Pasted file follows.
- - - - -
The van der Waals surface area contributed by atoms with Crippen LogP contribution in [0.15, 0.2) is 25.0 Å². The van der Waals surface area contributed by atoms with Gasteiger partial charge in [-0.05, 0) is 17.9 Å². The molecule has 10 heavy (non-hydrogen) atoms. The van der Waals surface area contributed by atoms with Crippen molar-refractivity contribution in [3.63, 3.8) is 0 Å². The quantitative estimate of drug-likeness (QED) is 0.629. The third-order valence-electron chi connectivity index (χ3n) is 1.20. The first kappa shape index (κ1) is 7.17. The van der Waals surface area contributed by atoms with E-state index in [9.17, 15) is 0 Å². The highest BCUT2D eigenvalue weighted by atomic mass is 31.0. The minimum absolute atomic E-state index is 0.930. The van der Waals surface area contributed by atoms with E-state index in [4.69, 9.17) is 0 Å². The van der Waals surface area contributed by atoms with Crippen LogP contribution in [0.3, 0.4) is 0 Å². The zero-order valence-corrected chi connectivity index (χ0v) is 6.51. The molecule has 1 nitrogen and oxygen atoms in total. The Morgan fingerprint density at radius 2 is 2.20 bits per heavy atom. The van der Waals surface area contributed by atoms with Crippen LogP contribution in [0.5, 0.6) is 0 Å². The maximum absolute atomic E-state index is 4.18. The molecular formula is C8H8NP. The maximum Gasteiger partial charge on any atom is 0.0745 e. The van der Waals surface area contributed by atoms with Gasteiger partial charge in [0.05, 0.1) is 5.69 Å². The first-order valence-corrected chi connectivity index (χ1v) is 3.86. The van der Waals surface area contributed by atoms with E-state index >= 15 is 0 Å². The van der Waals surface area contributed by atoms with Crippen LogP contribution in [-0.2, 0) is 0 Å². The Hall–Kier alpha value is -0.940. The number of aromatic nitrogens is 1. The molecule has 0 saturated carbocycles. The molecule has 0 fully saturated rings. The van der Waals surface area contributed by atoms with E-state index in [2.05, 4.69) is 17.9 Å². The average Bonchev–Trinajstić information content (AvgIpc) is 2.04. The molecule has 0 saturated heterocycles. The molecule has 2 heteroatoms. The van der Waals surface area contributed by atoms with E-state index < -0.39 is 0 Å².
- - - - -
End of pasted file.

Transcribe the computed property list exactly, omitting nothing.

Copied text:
The van der Waals surface area contributed by atoms with Crippen LogP contribution in [0.15, 0.2) is 25.0 Å². The van der Waals surface area contributed by atoms with Gasteiger partial charge in [-0.05, 0) is 17.9 Å². The molecule has 10 heavy (non-hydrogen) atoms. The van der Waals surface area contributed by atoms with Crippen molar-refractivity contribution in [3.63, 3.8) is 0 Å². The quantitative estimate of drug-likeness (QED) is 0.629. The third-order valence-electron chi connectivity index (χ3n) is 1.20. The first kappa shape index (κ1) is 7.17. The van der Waals surface area contributed by atoms with E-state index in [9.17, 15) is 0 Å². The highest BCUT2D eigenvalue weighted by atomic mass is 31.0. The minimum absolute atomic E-state index is 0.930. The van der Waals surface area contributed by atoms with E-state index in [4.69, 9.17) is 0 Å². The van der Waals surface area contributed by atoms with Crippen LogP contribution in [0.3, 0.4) is 0 Å². The zero-order valence-corrected chi connectivity index (χ0v) is 6.51. The molecule has 1 nitrogen and oxygen atoms in total. The Morgan fingerprint density at radius 2 is 2.20 bits per heavy atom. The van der Waals surface area contributed by atoms with Crippen LogP contribution in [0.5, 0.6) is 0 Å². The maximum absolute atomic E-state index is 4.18. The molecular formula is C8H8NP. The maximum Gasteiger partial charge on any atom is 0.0745 e. The van der Waals surface area contributed by atoms with Gasteiger partial charge in [0.05, 0.1) is 5.69 Å². The first-order valence-corrected chi connectivity index (χ1v) is 3.86. The van der Waals surface area contributed by atoms with E-state index >= 15 is 0 Å². The van der Waals surface area contributed by atoms with Crippen LogP contribution in [-0.2, 0) is 0 Å². The Hall–Kier alpha value is -0.940. The number of aromatic nitrogens is 1. The molecule has 0 saturated carbocycles. The molecule has 0 fully saturated rings. The van der Waals surface area contributed by atoms with E-state index in [2.05, 4.69) is 17.9 Å². The average Bonchev–Trinajstić information content (AvgIpc) is 2.04. The molecule has 0 saturated heterocycles. The molecule has 2 heteroatoms. The van der Waals surface area contributed by atoms with E-state index < -0.39 is 0 Å².